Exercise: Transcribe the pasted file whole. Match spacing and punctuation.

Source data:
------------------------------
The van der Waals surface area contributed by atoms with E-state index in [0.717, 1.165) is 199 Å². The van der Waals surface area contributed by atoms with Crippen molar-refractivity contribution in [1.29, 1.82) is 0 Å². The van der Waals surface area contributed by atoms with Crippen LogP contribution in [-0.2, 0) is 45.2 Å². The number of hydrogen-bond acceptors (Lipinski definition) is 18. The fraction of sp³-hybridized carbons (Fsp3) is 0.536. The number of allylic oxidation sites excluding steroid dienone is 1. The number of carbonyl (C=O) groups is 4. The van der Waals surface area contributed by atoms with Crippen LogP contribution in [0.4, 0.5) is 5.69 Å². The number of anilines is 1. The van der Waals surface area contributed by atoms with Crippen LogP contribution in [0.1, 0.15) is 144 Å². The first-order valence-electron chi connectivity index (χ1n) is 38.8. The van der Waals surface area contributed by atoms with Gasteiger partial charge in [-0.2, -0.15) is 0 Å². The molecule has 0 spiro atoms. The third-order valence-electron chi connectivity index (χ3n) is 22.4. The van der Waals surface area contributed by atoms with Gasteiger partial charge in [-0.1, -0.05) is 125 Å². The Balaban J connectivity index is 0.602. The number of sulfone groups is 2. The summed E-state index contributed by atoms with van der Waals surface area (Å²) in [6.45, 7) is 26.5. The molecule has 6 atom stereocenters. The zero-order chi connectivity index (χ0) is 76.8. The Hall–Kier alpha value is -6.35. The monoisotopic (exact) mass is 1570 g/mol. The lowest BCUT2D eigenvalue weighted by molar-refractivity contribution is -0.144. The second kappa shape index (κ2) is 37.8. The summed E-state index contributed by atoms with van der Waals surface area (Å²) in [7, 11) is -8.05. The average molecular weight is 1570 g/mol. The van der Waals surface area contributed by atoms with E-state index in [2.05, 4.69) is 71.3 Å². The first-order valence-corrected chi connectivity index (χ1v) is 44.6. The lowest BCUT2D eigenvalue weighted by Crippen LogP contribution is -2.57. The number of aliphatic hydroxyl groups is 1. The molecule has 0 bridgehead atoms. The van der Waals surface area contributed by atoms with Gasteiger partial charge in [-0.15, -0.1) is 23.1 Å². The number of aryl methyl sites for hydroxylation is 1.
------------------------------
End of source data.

The van der Waals surface area contributed by atoms with E-state index in [0.717, 1.165) is 199 Å². The van der Waals surface area contributed by atoms with Crippen molar-refractivity contribution in [1.29, 1.82) is 0 Å². The van der Waals surface area contributed by atoms with Crippen LogP contribution in [-0.2, 0) is 45.2 Å². The number of hydrogen-bond acceptors (Lipinski definition) is 18. The fraction of sp³-hybridized carbons (Fsp3) is 0.536. The number of allylic oxidation sites excluding steroid dienone is 1. The number of carbonyl (C=O) groups is 4. The van der Waals surface area contributed by atoms with Crippen LogP contribution in [0.4, 0.5) is 5.69 Å². The number of anilines is 1. The van der Waals surface area contributed by atoms with Crippen LogP contribution in [0.1, 0.15) is 144 Å². The first-order valence-electron chi connectivity index (χ1n) is 38.8. The van der Waals surface area contributed by atoms with Gasteiger partial charge in [-0.2, -0.15) is 0 Å². The molecule has 0 spiro atoms. The third-order valence-electron chi connectivity index (χ3n) is 22.4. The van der Waals surface area contributed by atoms with Gasteiger partial charge in [-0.1, -0.05) is 125 Å². The Balaban J connectivity index is 0.602. The number of sulfone groups is 2. The summed E-state index contributed by atoms with van der Waals surface area (Å²) in [6.45, 7) is 26.5. The molecule has 6 atom stereocenters. The zero-order chi connectivity index (χ0) is 76.8. The Hall–Kier alpha value is -6.35. The monoisotopic (exact) mass is 1570 g/mol. The lowest BCUT2D eigenvalue weighted by molar-refractivity contribution is -0.144. The second kappa shape index (κ2) is 37.8. The summed E-state index contributed by atoms with van der Waals surface area (Å²) in [7, 11) is -8.05. The average molecular weight is 1570 g/mol. The van der Waals surface area contributed by atoms with E-state index in [2.05, 4.69) is 71.3 Å². The first-order valence-corrected chi connectivity index (χ1v) is 44.6. The lowest BCUT2D eigenvalue weighted by Crippen LogP contribution is -2.57. The number of aliphatic hydroxyl groups is 1. The molecule has 0 bridgehead atoms. The van der Waals surface area contributed by atoms with Gasteiger partial charge in [-0.15, -0.1) is 23.1 Å². The number of aryl methyl sites for hydroxylation is 1.